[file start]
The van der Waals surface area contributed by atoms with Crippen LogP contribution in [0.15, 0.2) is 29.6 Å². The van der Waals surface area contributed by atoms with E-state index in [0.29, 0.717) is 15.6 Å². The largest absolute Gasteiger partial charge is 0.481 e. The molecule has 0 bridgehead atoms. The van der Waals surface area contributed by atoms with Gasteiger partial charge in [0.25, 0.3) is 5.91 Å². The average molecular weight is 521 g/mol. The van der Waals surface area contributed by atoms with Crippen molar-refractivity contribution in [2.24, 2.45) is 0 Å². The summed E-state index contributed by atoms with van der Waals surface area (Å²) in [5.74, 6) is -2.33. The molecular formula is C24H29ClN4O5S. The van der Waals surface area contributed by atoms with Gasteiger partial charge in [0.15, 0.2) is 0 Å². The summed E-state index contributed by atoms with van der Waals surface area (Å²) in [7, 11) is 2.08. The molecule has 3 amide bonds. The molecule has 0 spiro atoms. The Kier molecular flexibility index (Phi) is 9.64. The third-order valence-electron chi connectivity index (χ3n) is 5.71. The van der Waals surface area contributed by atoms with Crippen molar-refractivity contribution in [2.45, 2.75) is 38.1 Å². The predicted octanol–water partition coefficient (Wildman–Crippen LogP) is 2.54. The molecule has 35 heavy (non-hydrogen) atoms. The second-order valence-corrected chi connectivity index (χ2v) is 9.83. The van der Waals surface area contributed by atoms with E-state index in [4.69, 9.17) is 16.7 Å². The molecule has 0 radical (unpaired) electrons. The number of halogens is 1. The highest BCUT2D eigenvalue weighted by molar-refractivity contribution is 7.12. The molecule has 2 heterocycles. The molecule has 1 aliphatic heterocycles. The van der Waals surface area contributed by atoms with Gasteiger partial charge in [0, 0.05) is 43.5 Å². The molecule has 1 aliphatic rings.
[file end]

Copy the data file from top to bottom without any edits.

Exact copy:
The van der Waals surface area contributed by atoms with Crippen LogP contribution in [0.15, 0.2) is 29.6 Å². The van der Waals surface area contributed by atoms with E-state index in [0.29, 0.717) is 15.6 Å². The largest absolute Gasteiger partial charge is 0.481 e. The molecule has 0 bridgehead atoms. The van der Waals surface area contributed by atoms with Gasteiger partial charge in [0.25, 0.3) is 5.91 Å². The average molecular weight is 521 g/mol. The van der Waals surface area contributed by atoms with Crippen molar-refractivity contribution in [2.24, 2.45) is 0 Å². The summed E-state index contributed by atoms with van der Waals surface area (Å²) in [5.74, 6) is -2.33. The molecular formula is C24H29ClN4O5S. The van der Waals surface area contributed by atoms with Gasteiger partial charge in [0.15, 0.2) is 0 Å². The summed E-state index contributed by atoms with van der Waals surface area (Å²) in [7, 11) is 2.08. The molecule has 3 amide bonds. The molecule has 0 spiro atoms. The Kier molecular flexibility index (Phi) is 9.64. The third-order valence-electron chi connectivity index (χ3n) is 5.71. The van der Waals surface area contributed by atoms with Crippen molar-refractivity contribution in [2.45, 2.75) is 38.1 Å². The predicted octanol–water partition coefficient (Wildman–Crippen LogP) is 2.54. The molecule has 35 heavy (non-hydrogen) atoms. The second-order valence-corrected chi connectivity index (χ2v) is 9.83. The van der Waals surface area contributed by atoms with E-state index in [4.69, 9.17) is 16.7 Å². The molecule has 0 radical (unpaired) electrons. The number of halogens is 1. The highest BCUT2D eigenvalue weighted by molar-refractivity contribution is 7.12. The molecule has 2 heterocycles. The molecule has 1 aliphatic heterocycles. The van der Waals surface area contributed by atoms with Gasteiger partial charge in [0, 0.05) is 43.5 Å². The molecule has 1 aliphatic rings.